If you consider that Frankfurt is the only city in Germany boasting a skyscraper skyline, you might expect the ground under this European metropolis to be ideal for high buildings. But that is not the case; the ground there is predominantly clay.
What is the Frankfurt clay?
Clay Layer Is Counterproductive
Clay has many disadvantages for high-rise construction. Described in technical jargon as “cohesive soils”, clays deform strongly under pressure. This does not happen immediately, but over a long period of time. When clay absorbs water, it is stored in pores in the clay structure. When a building is built on clay, water is slowly displaced from the pores, closing the cavities in a process called consolidation.
In buildings built on layers of clay, these processes can cause great damage. On one hand, the deformation causes severe subsidence, leading to cracks or uneven settling. The bigger problem, however, is that the deformation takes place over such a long period of time. The consequences of settlement cannot be concealed directly when the building is expanded.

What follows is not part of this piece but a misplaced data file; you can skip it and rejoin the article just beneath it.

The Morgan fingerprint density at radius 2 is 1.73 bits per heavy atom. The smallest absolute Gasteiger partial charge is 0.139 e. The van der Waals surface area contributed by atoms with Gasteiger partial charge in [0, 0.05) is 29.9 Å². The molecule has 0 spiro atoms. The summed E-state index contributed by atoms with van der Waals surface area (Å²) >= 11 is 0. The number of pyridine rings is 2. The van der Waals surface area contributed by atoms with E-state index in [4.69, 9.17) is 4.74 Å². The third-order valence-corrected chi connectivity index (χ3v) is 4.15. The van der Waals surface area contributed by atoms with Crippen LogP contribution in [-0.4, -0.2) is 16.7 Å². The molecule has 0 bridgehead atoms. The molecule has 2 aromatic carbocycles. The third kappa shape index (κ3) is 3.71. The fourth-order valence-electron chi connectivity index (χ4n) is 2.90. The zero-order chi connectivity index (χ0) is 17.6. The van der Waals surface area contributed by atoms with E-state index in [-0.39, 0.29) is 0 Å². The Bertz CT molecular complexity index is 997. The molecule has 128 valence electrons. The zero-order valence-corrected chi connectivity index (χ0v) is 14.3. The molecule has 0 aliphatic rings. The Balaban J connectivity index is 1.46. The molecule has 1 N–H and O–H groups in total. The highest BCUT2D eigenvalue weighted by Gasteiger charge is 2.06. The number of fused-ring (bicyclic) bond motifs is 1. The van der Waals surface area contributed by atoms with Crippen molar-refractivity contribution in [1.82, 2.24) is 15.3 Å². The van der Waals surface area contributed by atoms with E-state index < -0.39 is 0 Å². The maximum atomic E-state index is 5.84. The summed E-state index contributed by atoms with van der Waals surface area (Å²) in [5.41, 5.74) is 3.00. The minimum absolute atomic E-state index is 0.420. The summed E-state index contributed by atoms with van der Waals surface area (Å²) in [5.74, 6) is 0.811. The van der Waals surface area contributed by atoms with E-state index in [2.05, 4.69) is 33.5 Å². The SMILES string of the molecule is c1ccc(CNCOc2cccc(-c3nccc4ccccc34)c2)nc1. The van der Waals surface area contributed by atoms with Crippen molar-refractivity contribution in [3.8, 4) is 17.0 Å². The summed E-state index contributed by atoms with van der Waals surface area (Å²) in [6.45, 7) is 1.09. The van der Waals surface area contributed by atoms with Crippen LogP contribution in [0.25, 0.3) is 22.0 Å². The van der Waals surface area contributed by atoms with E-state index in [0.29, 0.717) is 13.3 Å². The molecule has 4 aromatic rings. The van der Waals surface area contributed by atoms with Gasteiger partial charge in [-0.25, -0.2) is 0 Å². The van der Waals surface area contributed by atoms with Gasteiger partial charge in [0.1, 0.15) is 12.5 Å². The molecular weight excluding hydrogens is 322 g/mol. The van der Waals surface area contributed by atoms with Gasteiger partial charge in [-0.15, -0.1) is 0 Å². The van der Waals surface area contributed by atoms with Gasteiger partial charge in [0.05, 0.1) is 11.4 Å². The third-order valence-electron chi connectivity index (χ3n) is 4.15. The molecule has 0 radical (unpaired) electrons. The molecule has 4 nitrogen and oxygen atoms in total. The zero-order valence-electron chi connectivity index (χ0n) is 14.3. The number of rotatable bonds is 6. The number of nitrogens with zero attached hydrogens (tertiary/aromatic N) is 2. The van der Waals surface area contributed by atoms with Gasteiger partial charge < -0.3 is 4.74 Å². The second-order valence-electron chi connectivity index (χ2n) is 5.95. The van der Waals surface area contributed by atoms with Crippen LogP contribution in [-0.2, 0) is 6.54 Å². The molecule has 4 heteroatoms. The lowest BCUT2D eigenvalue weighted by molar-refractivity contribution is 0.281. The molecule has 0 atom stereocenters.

Tall Buildings can sink or lean
Consequences of an insufficient foundation for Frankfurt‘s high-rise buildings can be seen in the SGZ-Bank high-rise built in 1972 (since then completely modernized and now called Park Tower). Unexpectedly high settlements and misalignments occurred during construction, and builders spent years counteracting this. Only 10 years after completion did the settlements come to rest. The building has sunk in steps up to 31 centimeters (12 inches) and is now 1: 300 inclined. Even if this does not impair the use of the building, it shows that special emphasis must be placed on high-rise foundations in Frankfurt.
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